Wednesday, September 22, 2004

Opinions and Peace of Soul

Dennis Mangan writes:

G. C. Lichtenberg said that the only thing necessary for peace of soul is to have no opinions whatever, and it is often very tempting to go that route. I've agonized at times over the effect something I've written is going to have on someone, and I have not always been very diplomatic in language. So for now I will just carry on, and hope that I learn from my mistakes as I go.

Being a logic-chopper (better than being an Islamo-headchopper!), I cannot resist submitting Lichtenberg's aphorism to analysis. I think it is just false. Having no opinions is sufficient, but not necessary, for peace of soul. One can hold and express opinions and have peace of soul as well. Case in point, me. When I meditate successfully, I flush all discursive formations (that includes opinions) from my mind. I attain peace of soul, albeit of a somewhat low grade. But I still have all the opinions that I have worked out, including opinions about meditation, its usefulness, etc. -- its just that they are being held dispositionally rather than occurrently. I may not be en-acting them, but they are there to be en-acted.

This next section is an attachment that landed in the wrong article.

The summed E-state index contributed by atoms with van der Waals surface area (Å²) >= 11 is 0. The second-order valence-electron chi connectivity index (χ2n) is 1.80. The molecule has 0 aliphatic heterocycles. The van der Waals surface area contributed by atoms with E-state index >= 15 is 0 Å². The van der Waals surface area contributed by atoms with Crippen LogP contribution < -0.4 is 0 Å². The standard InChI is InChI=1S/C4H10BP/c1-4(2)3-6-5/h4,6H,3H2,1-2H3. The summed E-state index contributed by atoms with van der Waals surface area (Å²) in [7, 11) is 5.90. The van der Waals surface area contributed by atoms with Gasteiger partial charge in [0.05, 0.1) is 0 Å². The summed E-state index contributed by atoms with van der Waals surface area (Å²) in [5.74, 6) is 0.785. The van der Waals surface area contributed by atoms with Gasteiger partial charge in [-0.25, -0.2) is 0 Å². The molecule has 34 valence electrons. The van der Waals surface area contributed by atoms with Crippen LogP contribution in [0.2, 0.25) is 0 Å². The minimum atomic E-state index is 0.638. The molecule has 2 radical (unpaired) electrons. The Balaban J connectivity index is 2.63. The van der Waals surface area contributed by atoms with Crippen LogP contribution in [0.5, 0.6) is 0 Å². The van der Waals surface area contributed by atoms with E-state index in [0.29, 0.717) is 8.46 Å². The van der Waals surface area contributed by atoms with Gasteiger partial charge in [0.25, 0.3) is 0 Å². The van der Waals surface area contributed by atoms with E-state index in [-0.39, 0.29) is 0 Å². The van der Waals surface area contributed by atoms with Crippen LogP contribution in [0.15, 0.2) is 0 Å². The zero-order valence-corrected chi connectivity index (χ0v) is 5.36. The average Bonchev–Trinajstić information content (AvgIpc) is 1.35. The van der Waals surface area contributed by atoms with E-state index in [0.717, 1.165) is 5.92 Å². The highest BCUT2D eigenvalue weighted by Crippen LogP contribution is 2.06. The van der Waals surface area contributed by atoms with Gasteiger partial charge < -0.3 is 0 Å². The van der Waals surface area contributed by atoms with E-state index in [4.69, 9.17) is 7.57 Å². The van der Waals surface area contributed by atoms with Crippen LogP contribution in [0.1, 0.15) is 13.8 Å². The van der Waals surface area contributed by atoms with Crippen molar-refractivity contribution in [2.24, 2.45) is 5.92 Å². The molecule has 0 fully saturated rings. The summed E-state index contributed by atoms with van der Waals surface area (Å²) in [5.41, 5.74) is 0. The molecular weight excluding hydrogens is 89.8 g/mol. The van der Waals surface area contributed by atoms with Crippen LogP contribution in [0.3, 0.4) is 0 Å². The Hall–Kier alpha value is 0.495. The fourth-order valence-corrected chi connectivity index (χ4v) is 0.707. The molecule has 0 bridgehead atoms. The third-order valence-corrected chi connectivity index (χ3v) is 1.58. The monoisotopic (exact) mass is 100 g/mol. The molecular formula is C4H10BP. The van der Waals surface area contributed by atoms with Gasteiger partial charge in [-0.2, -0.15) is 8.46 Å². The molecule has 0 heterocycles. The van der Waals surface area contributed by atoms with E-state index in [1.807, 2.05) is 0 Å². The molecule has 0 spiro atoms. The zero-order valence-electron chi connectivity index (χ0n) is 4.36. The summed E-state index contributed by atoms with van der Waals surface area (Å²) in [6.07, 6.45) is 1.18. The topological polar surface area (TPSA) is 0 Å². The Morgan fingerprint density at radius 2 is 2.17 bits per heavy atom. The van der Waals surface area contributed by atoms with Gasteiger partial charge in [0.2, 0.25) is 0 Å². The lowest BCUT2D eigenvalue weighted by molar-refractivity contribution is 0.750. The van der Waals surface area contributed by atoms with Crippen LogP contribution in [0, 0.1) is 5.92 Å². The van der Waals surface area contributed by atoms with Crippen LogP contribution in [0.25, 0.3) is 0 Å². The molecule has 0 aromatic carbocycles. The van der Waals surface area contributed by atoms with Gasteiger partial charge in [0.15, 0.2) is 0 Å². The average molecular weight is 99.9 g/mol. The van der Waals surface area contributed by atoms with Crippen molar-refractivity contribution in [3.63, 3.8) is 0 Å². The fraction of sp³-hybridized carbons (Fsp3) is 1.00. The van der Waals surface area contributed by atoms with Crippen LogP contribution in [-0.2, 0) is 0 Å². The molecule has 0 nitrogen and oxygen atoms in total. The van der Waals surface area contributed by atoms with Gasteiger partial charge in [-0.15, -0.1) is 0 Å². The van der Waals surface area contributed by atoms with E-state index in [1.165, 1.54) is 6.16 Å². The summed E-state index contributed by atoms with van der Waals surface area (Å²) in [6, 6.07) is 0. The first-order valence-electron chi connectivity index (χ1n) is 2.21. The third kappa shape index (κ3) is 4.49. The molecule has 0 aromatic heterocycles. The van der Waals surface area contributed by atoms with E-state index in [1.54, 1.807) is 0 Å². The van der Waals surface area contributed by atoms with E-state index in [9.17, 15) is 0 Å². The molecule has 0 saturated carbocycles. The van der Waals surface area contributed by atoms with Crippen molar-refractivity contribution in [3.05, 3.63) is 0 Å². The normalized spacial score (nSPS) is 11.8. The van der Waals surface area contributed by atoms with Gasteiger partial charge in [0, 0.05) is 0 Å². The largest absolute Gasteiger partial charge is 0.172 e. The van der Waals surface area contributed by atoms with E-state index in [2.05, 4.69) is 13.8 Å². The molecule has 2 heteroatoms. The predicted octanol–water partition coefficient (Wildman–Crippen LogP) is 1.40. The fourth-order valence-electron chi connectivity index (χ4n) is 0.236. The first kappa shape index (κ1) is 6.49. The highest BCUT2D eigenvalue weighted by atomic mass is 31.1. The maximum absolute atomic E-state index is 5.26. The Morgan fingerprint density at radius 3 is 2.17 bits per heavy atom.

And when one is not meditating, one can still hold opinions in a manner consistent with peace of soul by holding the opinions in a detached way. Such detachment is not easy to achieve, but it can be achieved.

I grant, however, that if one were to disembarrass oneself of all opinions likely to stir up controversy, one would achieve a sort of peace of soul -- but would it be a peace worth having?
I say no. What is of value is the peace that "surpasseth all understanding," not the peace that is beneath all understanding. There is an infralogical and a supralogical peace. Go for the latter.
I hope I am not being too cryptic.

To my blogger-buddy Mangan I would say that he ought not worry too much about what other people say or think about him. I myself admire his cojones for taking strong stands on issues of importance. To me, it is self-evident that truth counts for more than human feelings. If people are offended, that is their problem. And if anything is clear, it is that there are huge numbers of people nowadays who are inappropriately offended: offended by things that they ought not be offended by. Consider the student who is offended by a teacher who, simply doing her job, corrects spelling and grammatical mistakes. Or a PC-head who is offended by a reference to a certain promontory as 'Squaw Peak' when that is the name for it. Or an anti-Semite who is offended by the fact that I merely look like a Jew. Or another PC-bonehead who thinks that the purely descriptive phrase, 'illegal alien,' is derogatory.

These people need to be opposed, and there is no way to oppose them without making enemies. But if one values truth, then one has to run the risk of making enemies.

So blog on, but with detachment from the outcome.